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New method can break down PET plastic with microwaves


New method can break down PET plastic with microwaves

By Vibeke Lykke Stenstrop

In a large-scale project, researchers will reproduce PET packaging using sustainable microwave technology.

Large volumes of PET packaging—used for, for example, non-transparent soft drinks bottles—bypass the returnables systems and refuse bins, and end up in nature.

So far, recycling the hard plastic type has been a time-consuming and expensive process because the plastic contains many chemicals. However, the Swiss company GR3N has developed a new microwave technology which can break down PET plastic quickly and inexpensively. This may pave the way for a circular economy in plastics to the benefit of the environment. The method is now to be tested in a project in which DTU is among the participants.

“The problem with PET plastic is that it can only be reused a certain number of times before it wears down. And the current method used for destroying it has a highly detrimental impact on the environment because it is either burnt or discarded in nature,” says Ioannis V. Skiadas, Associate Professor and researcher at DTU Chemical Engineering, and project manager for the Danish part of the so-called DEMETO project, in which the new technology will be tested in a test facility.

The only way in which you can reproduce the hard plastic is to break down the so-called polymers in a depolymerization process. This process is the pivot in the DEMETO project:

“By mixing new microwave technology with a well-known chemical reaction, a unique process has been created that makes it possible to reuse PET in an cost-effective manner and apply the recycling method industrially,” says Ioannis V. Skiadas.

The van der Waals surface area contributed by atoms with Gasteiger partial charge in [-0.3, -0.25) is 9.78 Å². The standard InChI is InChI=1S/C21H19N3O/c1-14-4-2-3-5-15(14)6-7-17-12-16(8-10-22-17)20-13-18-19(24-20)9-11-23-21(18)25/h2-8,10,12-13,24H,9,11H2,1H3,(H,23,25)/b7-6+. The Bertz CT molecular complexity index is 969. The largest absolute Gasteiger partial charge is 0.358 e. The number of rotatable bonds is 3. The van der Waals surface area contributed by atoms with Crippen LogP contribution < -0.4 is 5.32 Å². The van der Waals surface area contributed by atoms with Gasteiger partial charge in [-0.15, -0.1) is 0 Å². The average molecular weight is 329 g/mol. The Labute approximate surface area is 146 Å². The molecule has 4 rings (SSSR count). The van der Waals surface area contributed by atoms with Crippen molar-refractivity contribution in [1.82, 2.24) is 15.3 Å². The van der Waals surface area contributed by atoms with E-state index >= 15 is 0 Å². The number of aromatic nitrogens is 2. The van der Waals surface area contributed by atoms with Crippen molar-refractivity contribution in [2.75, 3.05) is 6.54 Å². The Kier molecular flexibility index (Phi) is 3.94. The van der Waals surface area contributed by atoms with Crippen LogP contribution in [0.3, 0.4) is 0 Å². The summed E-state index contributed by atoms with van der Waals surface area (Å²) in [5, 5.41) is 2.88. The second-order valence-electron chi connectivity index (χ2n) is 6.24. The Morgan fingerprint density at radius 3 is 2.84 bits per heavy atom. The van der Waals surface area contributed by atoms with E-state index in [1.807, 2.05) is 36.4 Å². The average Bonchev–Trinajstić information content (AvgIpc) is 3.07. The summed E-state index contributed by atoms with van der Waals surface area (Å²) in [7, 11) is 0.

In the process, the plastic is returned to its original constituent parts and can be relaunched as a brand-new raw material, which, for example, NEOGROUP—another partner in the DEMETO project—purchases and uses to make new PET.

Complicated purification process

The DEMETO project—which commenced in September and runs over the next three years—is financed by the EU’s Horizon 2020 programme. At DTU Chemical Engineering, researchers are still conducting the basic testing before they start the actual testing of the technology in a test facility:

“We’ll receive hydrolyzed PET, which is the thick mass produced in the microwave process. Our job is then to separate from the mass the ingredients which can be used to make new PET. This is done using a complicated purification process. In order for us to achieve this, there is much that needs to be tested. We must, for example, examine how we can optimize the steps between the individual processes, minimize energy consumption, and find out how we can reuse the chemicals,” says Ioannis V. Skiadas.

The environment is the big winner

When asked about the biggest benefit of DEMETO, Ioannis V. Skiadas answers:

“The big winner is definitely the environment. By reusing PET bottles and reproducing the chemicals used for PET production, nature will potentially be spared millions of tonnes of plastic, because there is now the necessary financial incentive to collect and reuse old PET. We have the industry in our corner because the recycling process can be performed cost-effectively. It’s a win-win situation.”

Not only non-transparent PET bottles are recyclable. All PET packaging—including polyester in clothing—can be reused. Fashion giant H&M is therefore also among the partners in the project.

source: Technical University of Denmark

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